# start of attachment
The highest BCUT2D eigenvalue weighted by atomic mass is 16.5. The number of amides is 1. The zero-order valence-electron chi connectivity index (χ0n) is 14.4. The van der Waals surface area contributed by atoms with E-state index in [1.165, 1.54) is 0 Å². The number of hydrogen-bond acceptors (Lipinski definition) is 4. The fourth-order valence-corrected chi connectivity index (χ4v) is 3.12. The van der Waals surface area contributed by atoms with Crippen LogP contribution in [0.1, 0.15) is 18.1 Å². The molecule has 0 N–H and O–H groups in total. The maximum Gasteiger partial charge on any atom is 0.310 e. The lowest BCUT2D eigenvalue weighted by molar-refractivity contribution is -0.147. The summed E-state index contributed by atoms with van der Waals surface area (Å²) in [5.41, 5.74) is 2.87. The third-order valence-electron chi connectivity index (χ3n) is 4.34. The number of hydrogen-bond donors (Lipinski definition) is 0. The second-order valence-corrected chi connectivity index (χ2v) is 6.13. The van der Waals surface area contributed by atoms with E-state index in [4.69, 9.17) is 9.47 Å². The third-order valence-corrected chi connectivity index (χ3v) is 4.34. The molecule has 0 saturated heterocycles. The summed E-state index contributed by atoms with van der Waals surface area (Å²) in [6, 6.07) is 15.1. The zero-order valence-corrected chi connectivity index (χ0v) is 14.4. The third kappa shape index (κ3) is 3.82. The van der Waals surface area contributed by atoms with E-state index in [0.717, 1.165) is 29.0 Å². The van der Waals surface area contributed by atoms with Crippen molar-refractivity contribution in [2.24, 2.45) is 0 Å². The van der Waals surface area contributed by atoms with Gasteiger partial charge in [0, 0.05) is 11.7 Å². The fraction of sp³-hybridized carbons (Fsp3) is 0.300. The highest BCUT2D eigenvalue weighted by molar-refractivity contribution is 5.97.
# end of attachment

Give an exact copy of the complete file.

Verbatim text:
The highest BCUT2D eigenvalue weighted by atomic mass is 16.5. The number of amides is 1. The zero-order valence-electron chi connectivity index (χ0n) is 14.4. The van der Waals surface area contributed by atoms with E-state index in [1.165, 1.54) is 0 Å². The number of hydrogen-bond acceptors (Lipinski definition) is 4. The fourth-order valence-corrected chi connectivity index (χ4v) is 3.12. The van der Waals surface area contributed by atoms with Crippen LogP contribution in [0.1, 0.15) is 18.1 Å². The molecule has 0 N–H and O–H groups in total. The maximum Gasteiger partial charge on any atom is 0.310 e. The lowest BCUT2D eigenvalue weighted by molar-refractivity contribution is -0.147. The summed E-state index contributed by atoms with van der Waals surface area (Å²) in [5.41, 5.74) is 2.87. The third-order valence-electron chi connectivity index (χ3n) is 4.34. The number of hydrogen-bond donors (Lipinski definition) is 0. The second-order valence-corrected chi connectivity index (χ2v) is 6.13. The van der Waals surface area contributed by atoms with E-state index in [4.69, 9.17) is 9.47 Å². The third-order valence-corrected chi connectivity index (χ3v) is 4.34. The molecule has 0 saturated heterocycles. The summed E-state index contributed by atoms with van der Waals surface area (Å²) in [6, 6.07) is 15.1. The zero-order valence-corrected chi connectivity index (χ0v) is 14.4. The third kappa shape index (κ3) is 3.82. The van der Waals surface area contributed by atoms with E-state index in [0.717, 1.165) is 29.0 Å². The van der Waals surface area contributed by atoms with Crippen molar-refractivity contribution in [2.24, 2.45) is 0 Å². The van der Waals surface area contributed by atoms with Gasteiger partial charge in [0, 0.05) is 11.7 Å². The fraction of sp³-hybridized carbons (Fsp3) is 0.300. The highest BCUT2D eigenvalue weighted by molar-refractivity contribution is 5.97.